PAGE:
things life is too short for:
- hating yourself
- pretending to laugh at “jokes” that are actually just bigoted statements
- not singing along to your favorite songs
- waiting hours to text someone back just to look cool
- bad coffee
- bad books
- mean people
- body shaming
- letting other people dictate your life
- larry’s storyline
just to be clear - a woman who created a hashtag meant to convey the message “no, not all may be sexual aggressors but yes, all women have experienced sexism to some degree” shut down her account after repeated harassment. she wasn’t generalizing men. she wasn’t making broad, sweeping statements that people claim are the problem with women’s movements. she was only opening a conversation centered around personal stories. what is anyone supposed to take from this except that many people are simply not interested in hearing these stories at all, as sugarcoated as they may be, as tactfully they may be put? not without redirecting the conversation to focus away from women, at any rate.
Are you fucking kidding me? I hate everyone.
This one goes out to all those people who say that if feminists were just nicer to men, catered to their feelings and didn’t pinpoint them as aggressors, we’d be taken seriously and our voices would be heard. BULLSHIT
Since I follow her, I want to put out there that this isn’t accurate, though she did temporarily (3 weeks?) make her account private and take some time off tweeting (a couple days, maybe a week?) to regroup.
She’s never deleted it or even changed her name. I think she’s remarkably brave for that.
That said, she did make her account private for that time and the fact that she had to do so and step away and didn’t feel comfortable telling her mother about it until things had quieted down (she’s still in college)…these all point to how very messed up it was.
Everything I’m sharing is something she’s publicly tweeted after unlocking her account again.
Note: The people named in this article have a history of harassing their critics. As such I have chosen to keep my sources and any traceable information they have given me anonymous to protect them.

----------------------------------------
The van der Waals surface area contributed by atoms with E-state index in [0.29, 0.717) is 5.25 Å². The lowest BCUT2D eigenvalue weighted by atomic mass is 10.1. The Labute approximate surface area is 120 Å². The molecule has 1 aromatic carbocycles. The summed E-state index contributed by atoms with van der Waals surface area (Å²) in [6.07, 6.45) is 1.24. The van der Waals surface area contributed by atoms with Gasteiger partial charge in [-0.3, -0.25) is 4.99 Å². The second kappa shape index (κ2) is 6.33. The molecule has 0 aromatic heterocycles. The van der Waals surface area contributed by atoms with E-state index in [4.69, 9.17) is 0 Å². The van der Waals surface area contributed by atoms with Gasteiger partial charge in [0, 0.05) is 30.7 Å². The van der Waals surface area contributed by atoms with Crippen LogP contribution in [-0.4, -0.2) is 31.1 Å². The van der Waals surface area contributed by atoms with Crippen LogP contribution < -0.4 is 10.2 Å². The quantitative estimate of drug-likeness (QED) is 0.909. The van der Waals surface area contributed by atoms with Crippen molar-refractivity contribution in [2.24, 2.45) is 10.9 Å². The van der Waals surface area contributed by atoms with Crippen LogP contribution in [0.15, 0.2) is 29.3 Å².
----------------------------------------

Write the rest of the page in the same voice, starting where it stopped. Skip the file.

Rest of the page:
Three weeks ago the 5th edition of Dungeons and Dragons came out. D&D is the iconic tabletop role playing game, so a new edition is a big deal. It’s one of the few times that the small, insular pen and paper community gets noticed by the rest of the world. Many game websites have talked about it, notably Polygon’s piece on gender inclusive language. Yet at the same time as D&D tries to appeal to those outside the gender binary, it has been driving them away by employing two of the most toxic personalities in tabletop gaming.
So, while the inclusion of these guys as consultants isn’t going to stop me from buying the game, I absolutely think it’s important to let WotC know that this kind of stuff is not ok to us as a community. I’d also understand someone else saying “other games will do for me.”
I’m almost definitely the kind of person they’d hate—I love story gaming as much as a good dungeon crawl (which I also love). I can be happy with Fiasco, Dread, diceless D&D if someone will run that for me, I’ve GMed multiple simple-6 systems and I’m really into 13th Age right now. I don’t mind disagreeing with gamers who hate one or the other kind of gaming in a “this just isn’t for me” way. But people like those two—I’ve seem them get toxic and that’s just not ok.
Are you fucking kidding me? Like, no, Shakespeare wouldn’t tweet a sonnet cause 140 characters is a bit short for that. Wrong medium. But you know what he would have? A very active twitter FULL OF DICK PUNS AND YOUR MOM JOKES okay. (And probably also a blog for the sonnets and longer works, that cross-posts links to twitter anyway.)
Get out of here with that pretentious anti-technology bullshit.
Shakespeare would have if he could have. He’d have tweeted that shit in fourteen glorious tweets a piece that looked like rants but if you scrolled down and read up, they were actually stupid-good poems. Swine.
Shakespeare never lived past the year 1616.
You know what, Shakespeare was basically an SNL writer. Some of his work was deeply philosophical, and some of it was dick jokes, and some of it was both things at the same time, but mostly it was mass-consumable. And mostly it was about getting paid. You know how you do that? By working your fanbase.
You’re damn right Shakespeare would have been on Twitter. Anyone who wants to talk about him like he was some kind of literary snob is just exposing their own pretentious ignorance.
Of course he never tweeted a sonnet. Cellphone coverage in Elizabethan London was even worse than modern County Wicklow during heavy rain.
But if he was alive now I think he’d be on Twitter all right, and on Tumblr, and have a website, and….
He’d be someone like Neil Gaiman or Mark Gaitiss or Stephen Fry, a writer of short stories, novels, TV and movie scripts and possibly an actor as well. He’d be in demand for shows like QI and Graham Norton, where he’d be witty, outrageous and quotable, and he’d also front pop-culture documentaries on media, history and language for BBC4.
I love playing Brienne of Tarth because, when I was growing up, I didn’t really see people on television that I felt that I could identify with. Women all looked kind of a particular way, women characters that were popular, anyway. And when I had the opportunity to play this part, it made me explore the parts of myself I had hidden from. I had very long hair. I wanted to look very feminine, really tall. (x)